3. Push down on the hub enough so that you can slide the screwdriver back into the lower A-arm shock hole so that the bottom of the shock sits on top of the blade when you release the hub.
    4. Using a flat-blade screwdriver placed just underneath the bottom of the tongue, lever the tongue upward and insert the 17 mm (vertical, short) bolt into place.
    5. Tighten the torque bolt with a torque wrench to 65 lb-ft.
    6. Remove the screwdriver and seat the bottom of the shock back into the lower A-arm (Figure 4).
    7. Replace the 17 mm bolt (horizontal) holding the shock to the lower A-arm.
    8. Repeat Steps 1-7 of this procedure with the opposite side of the car.
    9. Reattach the upper end-links to the anti-roll bar using the 14 mm nuts and bolts on both sides of the car.
    10. Using a floor jack under each of the lower A-arms, Be sure to place the jack near the edge only, and not on the edge to prevent damage. Compress each shock assembly by raising each A-arm so that the car rises no more than 1 inch off of the front floor jacks.
    11. Torque each side lower shock bolt to 65 lb-ft (horizontal).
    12. Torque each side lower hub carrier bolt to 65 lb-ft (horizontal).
    13. Torque each side upper end-link bolt to 35 lb-ft.
    14. From the engine compartment:

    15. Torque each side outer shock mount nut to 30 lb-ft.
    16. Torque the upper shock nut (center) to 25 lb-ft.
      Note: If you are installing adjustable shocks and had to drill out the upper shock mount, the shock shaft might spin, making it very difficult to reach 25lb-ft torque. Try to get at least 15 lb-ft.
    17. Release the floor jacks and lower the car to the floor.

    2. Rear Shock Replacement

      Text Box:    Figure 5    A. Remove the Old Shocks

      From the trunk:

      1. Locate and remove the metal plate from the driver's side to expose the upper shock mount nuts.
      2. Remove the upper (outer) shock mount nuts.
      3. Loosen the upper (center) shock nuts. Fuel filter hoses may block easy access on the driver's side, so keep a socket extension handy.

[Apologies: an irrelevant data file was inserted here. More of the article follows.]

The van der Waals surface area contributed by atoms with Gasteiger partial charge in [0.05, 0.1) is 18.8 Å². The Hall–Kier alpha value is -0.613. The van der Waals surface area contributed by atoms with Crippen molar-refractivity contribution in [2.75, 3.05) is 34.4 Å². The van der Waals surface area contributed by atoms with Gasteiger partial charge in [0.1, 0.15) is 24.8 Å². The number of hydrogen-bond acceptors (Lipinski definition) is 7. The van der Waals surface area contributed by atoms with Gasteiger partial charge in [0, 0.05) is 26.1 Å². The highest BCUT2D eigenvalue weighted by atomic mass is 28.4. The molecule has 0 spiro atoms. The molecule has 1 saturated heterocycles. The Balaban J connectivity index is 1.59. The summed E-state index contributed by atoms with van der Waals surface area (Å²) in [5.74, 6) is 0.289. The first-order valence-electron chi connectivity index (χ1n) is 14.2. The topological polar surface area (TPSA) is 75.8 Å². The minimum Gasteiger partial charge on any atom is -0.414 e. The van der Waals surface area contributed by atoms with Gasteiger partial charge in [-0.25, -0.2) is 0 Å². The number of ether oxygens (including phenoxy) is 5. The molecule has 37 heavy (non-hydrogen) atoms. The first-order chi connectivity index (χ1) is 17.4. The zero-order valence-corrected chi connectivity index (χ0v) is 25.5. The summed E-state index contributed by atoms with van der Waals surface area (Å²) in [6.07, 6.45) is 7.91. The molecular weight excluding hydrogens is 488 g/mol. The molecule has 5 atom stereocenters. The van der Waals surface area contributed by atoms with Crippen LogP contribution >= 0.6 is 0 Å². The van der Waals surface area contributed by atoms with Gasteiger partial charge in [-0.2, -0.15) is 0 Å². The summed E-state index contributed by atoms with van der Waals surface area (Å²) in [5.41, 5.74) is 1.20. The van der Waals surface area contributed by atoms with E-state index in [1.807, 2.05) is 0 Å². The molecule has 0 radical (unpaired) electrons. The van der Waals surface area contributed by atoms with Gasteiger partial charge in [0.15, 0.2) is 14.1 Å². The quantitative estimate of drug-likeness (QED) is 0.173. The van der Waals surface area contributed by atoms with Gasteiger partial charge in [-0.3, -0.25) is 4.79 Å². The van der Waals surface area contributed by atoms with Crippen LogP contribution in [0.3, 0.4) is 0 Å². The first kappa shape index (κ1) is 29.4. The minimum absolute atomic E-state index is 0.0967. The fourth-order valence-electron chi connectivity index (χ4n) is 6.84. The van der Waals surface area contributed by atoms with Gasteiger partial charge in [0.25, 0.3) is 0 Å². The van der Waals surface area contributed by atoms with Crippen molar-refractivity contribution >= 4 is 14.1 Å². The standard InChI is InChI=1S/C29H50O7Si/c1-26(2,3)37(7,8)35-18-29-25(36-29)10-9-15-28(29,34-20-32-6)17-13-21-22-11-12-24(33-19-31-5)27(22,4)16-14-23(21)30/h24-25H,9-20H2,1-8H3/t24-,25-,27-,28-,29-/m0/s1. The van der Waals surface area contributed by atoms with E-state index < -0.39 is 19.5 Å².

4. Remove the 14 mm bolts from the upper end-links.
      5. Remove the 17 mm bolt holding the bottom of the shock to the lower A-arm.
      6. Step on the hub studs to lower the A-arm assembly and pull out the shock assembly. It can be very difficult to get the A-arms down far enough to get the shock assembly out, so it might be a good idea to have someone assist you with this task.
      7. Repeat steps a-f for the opposite side. Be sure to replace the nylon gasket before replacing the shock assembly .

    B. Reassembly

      1. Put a new dust boot on new shock, spring on the shock, and place the top shock mount on top of the shock/spring. If you have adjustable shocks, drill the top shock mount and new dust boot ring so the larger diameter shock shaft will fit.
      2. Place the top shock nut on the shock just snugly enough to hold the assembly together.
      3. Put the nylon gasket back on top of the top shock mount.
      4. Carefully remove the spring compressor.

        C. Install the New Shocks

        With the shocks in place (Figure 4):

      1. Replace the upper shock mount nuts (14 mm) on both sides.
      2. Replace the 17 mm lower A-arm bolts on both sides.
      3. Replace the 14 mm upper end-link bolts using the floor jacks under each lower A-arm to compress and raise the car 1 inch off of the rear floor jacks.
      4. Torque each side lower shock bolt to 65 lb-ft.
      5. Torque each side upper end-links to 35 lb-ft.
      6. From the trunk, torque the upper (outer) shock mount nuts to 30 lb-ft and torque the upper (center) shock nut to 25 lb-ft.
      7. Lower the car back onto the jack stands.
      8. Reinstall the tires and lower the car to the floor.
      9. Torque all lug nuts to 80-85 lb-ft.

    Go for a test drive!

REVIEWS

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-- Paul Young